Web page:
Art & Entertainment | Book Reviews | Education | Entertainment Video | Health | Lifestyle | Sport | Sport Video | Search

 


Munro Makes Eyecatching TRS Debut

Munro Makes Eyecatching TRS Debut

Luck was certainly not on his shoulder but young Christchurch racing driver James Munro showed that he will be a very real force when he made his debut in the fiercely competitive Toyota Racing Series at Teretonga near Invercargill this weekend.

Munro, in just his second season of motor racing after winning the NZ Formula Ford Championship last season, struck problems in qualifying when an electrical issue caused fuel pressure problems limiting him to just two laps. That consigned the sixteen-year-old Christs College student to the back of the grid for the opening race of the weekend on Saturday. That could have destroyed his weekend but Munro made light of the situation in the first race coming through the twenty-three car field into 10th place, revised to 11th when the race was stopped, but a stunning debut in the ultra-competitive international class.

That result improved his grid position for Sunday morning's race which was run on a very wet track. Sadly the number of incidents in the race meant much of the contest was run under safety car conditions limiting opportunities to advance but Munro secured seventh place in the talented field.

James was again at the back of the grid for the feature race of the weekend over 20 laps in dry conditions on Sunday afternoon. Once again he made stunning progress, quickly climbing into the top ten. Unfortunately safety cars interrupted the race again and James was caught in a melee just prior to a restart when the field concertinaed, damaging the D J Hewitt Builders TRS car and ending his race. .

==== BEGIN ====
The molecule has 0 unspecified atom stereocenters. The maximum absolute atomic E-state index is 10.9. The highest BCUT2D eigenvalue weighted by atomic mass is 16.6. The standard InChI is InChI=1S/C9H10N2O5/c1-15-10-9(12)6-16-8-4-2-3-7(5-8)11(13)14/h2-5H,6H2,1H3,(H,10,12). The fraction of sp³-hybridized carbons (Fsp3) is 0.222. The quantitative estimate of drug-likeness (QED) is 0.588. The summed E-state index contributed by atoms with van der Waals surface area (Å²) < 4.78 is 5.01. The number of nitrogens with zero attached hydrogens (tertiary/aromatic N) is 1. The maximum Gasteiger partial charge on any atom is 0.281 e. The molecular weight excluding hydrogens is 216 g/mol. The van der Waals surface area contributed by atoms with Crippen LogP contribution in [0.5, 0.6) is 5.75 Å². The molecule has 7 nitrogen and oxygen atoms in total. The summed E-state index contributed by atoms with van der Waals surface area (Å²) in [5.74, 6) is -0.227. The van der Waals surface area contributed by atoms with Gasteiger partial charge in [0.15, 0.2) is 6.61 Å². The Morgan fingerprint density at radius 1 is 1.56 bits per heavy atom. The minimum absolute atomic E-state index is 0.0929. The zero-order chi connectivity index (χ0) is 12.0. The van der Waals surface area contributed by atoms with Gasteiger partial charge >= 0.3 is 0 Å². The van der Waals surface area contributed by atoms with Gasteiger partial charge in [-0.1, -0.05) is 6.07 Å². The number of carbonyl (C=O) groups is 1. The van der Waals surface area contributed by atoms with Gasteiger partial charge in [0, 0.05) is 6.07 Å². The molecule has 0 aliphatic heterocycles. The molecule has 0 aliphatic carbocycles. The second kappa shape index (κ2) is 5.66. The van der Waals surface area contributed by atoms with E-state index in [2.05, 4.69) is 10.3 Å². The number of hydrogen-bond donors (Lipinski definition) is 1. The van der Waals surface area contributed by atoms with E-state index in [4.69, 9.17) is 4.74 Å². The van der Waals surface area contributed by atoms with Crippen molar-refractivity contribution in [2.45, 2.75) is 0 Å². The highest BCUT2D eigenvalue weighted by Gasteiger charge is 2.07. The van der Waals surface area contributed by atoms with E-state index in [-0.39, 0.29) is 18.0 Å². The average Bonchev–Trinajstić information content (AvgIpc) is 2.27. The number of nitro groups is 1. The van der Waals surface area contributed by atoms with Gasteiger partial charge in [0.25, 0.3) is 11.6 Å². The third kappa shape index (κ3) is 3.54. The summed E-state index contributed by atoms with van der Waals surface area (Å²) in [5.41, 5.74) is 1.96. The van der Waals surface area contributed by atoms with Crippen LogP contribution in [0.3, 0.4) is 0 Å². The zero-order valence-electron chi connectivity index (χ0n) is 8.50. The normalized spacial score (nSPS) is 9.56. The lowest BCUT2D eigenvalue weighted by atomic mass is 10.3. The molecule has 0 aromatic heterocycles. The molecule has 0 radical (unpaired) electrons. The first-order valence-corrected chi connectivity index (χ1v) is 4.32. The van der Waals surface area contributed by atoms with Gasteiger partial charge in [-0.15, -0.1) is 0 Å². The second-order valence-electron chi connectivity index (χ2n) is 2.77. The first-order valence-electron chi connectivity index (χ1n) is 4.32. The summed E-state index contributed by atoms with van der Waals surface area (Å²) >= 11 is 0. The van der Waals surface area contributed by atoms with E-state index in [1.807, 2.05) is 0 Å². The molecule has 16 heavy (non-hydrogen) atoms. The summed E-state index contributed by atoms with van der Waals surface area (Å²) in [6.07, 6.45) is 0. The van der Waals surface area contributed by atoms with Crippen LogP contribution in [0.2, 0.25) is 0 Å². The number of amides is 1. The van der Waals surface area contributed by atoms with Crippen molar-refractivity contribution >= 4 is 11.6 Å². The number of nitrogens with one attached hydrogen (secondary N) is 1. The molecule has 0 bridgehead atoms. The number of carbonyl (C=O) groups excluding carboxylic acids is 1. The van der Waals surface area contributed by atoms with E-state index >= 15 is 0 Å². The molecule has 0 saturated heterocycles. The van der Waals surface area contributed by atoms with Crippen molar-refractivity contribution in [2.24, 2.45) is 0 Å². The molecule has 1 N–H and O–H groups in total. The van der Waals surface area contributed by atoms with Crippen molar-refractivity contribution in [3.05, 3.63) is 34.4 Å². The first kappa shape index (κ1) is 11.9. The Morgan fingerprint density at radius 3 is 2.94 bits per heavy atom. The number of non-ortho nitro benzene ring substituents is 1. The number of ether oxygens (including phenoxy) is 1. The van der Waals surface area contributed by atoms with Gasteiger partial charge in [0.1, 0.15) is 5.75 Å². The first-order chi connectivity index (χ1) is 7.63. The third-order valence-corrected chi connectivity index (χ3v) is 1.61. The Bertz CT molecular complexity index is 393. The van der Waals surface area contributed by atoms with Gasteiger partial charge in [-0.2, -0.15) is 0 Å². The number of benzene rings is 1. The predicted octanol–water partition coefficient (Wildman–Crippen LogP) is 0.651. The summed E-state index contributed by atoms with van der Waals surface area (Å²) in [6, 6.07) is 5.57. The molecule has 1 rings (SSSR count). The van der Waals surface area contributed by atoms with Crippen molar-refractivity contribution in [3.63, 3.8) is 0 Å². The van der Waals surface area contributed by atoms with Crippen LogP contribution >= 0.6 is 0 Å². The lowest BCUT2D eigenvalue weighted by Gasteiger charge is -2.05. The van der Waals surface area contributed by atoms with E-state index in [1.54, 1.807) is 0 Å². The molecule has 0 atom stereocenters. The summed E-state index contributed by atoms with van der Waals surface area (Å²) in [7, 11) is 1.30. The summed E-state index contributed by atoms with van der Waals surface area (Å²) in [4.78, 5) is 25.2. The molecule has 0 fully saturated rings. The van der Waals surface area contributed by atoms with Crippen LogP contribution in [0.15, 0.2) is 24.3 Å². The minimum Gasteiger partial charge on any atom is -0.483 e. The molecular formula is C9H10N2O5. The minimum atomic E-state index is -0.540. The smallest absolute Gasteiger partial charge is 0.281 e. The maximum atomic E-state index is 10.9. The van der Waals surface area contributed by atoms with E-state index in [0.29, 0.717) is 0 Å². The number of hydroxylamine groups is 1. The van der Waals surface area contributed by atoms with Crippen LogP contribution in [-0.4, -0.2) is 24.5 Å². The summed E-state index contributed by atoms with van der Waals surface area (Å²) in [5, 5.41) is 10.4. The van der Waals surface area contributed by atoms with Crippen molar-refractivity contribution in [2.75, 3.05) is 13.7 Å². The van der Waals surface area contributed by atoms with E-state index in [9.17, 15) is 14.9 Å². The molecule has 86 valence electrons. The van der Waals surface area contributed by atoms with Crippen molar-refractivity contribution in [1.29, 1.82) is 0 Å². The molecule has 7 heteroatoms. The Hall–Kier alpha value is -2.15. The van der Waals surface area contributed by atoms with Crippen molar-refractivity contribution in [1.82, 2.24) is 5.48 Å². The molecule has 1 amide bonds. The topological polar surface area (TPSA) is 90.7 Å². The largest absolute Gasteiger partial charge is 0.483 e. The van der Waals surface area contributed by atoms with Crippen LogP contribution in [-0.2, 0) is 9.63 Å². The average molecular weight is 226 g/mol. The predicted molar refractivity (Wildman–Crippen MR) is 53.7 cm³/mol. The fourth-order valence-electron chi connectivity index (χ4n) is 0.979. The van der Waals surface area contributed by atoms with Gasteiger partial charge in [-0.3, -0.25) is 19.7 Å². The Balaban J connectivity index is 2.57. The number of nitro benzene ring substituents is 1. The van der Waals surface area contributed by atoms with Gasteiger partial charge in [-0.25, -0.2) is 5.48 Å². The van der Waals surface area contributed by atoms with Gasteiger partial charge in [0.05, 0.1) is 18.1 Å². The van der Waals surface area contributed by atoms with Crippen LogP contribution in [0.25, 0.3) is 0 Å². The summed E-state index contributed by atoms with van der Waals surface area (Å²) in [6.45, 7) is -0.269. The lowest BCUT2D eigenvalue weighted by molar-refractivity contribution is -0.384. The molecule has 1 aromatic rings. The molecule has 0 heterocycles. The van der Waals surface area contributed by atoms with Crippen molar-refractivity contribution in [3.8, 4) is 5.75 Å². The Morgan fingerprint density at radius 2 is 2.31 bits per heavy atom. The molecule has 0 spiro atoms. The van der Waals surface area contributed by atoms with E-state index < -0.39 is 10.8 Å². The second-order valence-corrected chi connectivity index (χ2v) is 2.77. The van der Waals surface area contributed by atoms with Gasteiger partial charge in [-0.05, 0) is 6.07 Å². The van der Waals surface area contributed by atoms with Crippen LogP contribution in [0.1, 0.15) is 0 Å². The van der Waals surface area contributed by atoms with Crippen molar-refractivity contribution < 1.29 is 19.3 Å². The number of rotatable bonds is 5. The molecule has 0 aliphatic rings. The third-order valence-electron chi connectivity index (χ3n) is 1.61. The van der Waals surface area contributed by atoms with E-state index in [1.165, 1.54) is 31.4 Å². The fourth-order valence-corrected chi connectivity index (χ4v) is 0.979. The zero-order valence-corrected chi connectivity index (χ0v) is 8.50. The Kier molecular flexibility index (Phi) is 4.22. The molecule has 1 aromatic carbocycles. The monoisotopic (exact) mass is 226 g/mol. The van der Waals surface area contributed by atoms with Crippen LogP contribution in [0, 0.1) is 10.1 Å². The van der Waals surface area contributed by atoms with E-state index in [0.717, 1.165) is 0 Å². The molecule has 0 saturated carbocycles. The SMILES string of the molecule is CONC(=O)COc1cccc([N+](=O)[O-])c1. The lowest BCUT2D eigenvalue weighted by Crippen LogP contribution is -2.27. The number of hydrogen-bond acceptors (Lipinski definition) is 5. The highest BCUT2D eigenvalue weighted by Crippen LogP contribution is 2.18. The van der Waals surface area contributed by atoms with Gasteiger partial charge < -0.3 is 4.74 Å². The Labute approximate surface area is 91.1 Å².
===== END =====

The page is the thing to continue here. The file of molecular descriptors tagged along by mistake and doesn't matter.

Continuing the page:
However, there were plenty of positives from the weekend. The Toyota Racing Series is a massive step up in competition from Formula Ford and the cars are considered difficult to make passing moves in. However in each race Munro charged through the traffic with ease. "It is all about making use of every opportunity," explained James at the conclusion of the weekend. "You have to get through as fast as you can." Summing up the weekend Munro said, "I was very disappointed with the electrical problem in qualifying but we salvaged the weekend quite well. It is a shame that we lost points in the last race." James also enjoyed racing in the rain. "I enjoyed the wet, I was hoping it would carry on raining. I didn't get the best start and we didn't get many racing laps but I had good pace in the wet and could have run up the front."

After such a great debut Munro is now looking forward to Round 2 of the series at Timaru International Motor Raceway next weekend.

ends

© Scoop Media

 
 
 
 
 
Culture Headlines | Health Headlines | Education Headlines

 
Scoop Review Of Books: Q&A: Prue Hyman On ‘Hopes Dashed?’

For Scoop Review of Books, Alison McCulloch interviewed Prue Hyman about her new book, part of the BWB Texts series, Hopes Dashed? The Economics of Gender Inequality More>>